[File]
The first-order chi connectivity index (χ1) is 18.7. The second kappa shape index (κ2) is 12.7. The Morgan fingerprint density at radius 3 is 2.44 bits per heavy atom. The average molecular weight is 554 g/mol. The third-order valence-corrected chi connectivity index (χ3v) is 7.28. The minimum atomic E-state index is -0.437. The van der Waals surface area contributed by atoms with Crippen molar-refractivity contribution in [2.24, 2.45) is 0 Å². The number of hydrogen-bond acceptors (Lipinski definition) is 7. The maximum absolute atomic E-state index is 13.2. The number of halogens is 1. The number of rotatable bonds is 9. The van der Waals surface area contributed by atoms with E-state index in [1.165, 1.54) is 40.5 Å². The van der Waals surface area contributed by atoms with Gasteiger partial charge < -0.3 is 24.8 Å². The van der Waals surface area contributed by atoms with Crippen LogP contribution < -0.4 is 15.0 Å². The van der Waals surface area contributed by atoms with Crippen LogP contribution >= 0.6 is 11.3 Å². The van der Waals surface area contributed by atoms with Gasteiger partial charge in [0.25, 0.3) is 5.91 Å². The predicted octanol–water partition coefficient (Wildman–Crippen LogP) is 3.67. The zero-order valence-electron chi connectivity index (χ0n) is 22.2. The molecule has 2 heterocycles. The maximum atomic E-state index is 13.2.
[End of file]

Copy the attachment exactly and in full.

The first-order chi connectivity index (χ1) is 18.7. The second kappa shape index (κ2) is 12.7. The Morgan fingerprint density at radius 3 is 2.44 bits per heavy atom. The average molecular weight is 554 g/mol. The third-order valence-corrected chi connectivity index (χ3v) is 7.28. The minimum atomic E-state index is -0.437. The van der Waals surface area contributed by atoms with Crippen molar-refractivity contribution in [2.24, 2.45) is 0 Å². The number of hydrogen-bond acceptors (Lipinski definition) is 7. The maximum absolute atomic E-state index is 13.2. The number of halogens is 1. The number of rotatable bonds is 9. The van der Waals surface area contributed by atoms with E-state index in [1.165, 1.54) is 40.5 Å². The van der Waals surface area contributed by atoms with Gasteiger partial charge < -0.3 is 24.8 Å². The van der Waals surface area contributed by atoms with Crippen LogP contribution < -0.4 is 15.0 Å². The van der Waals surface area contributed by atoms with Crippen LogP contribution >= 0.6 is 11.3 Å². The van der Waals surface area contributed by atoms with Gasteiger partial charge in [0.25, 0.3) is 5.91 Å². The predicted octanol–water partition coefficient (Wildman–Crippen LogP) is 3.67. The zero-order valence-electron chi connectivity index (χ0n) is 22.2. The molecule has 2 heterocycles. The maximum atomic E-state index is 13.2.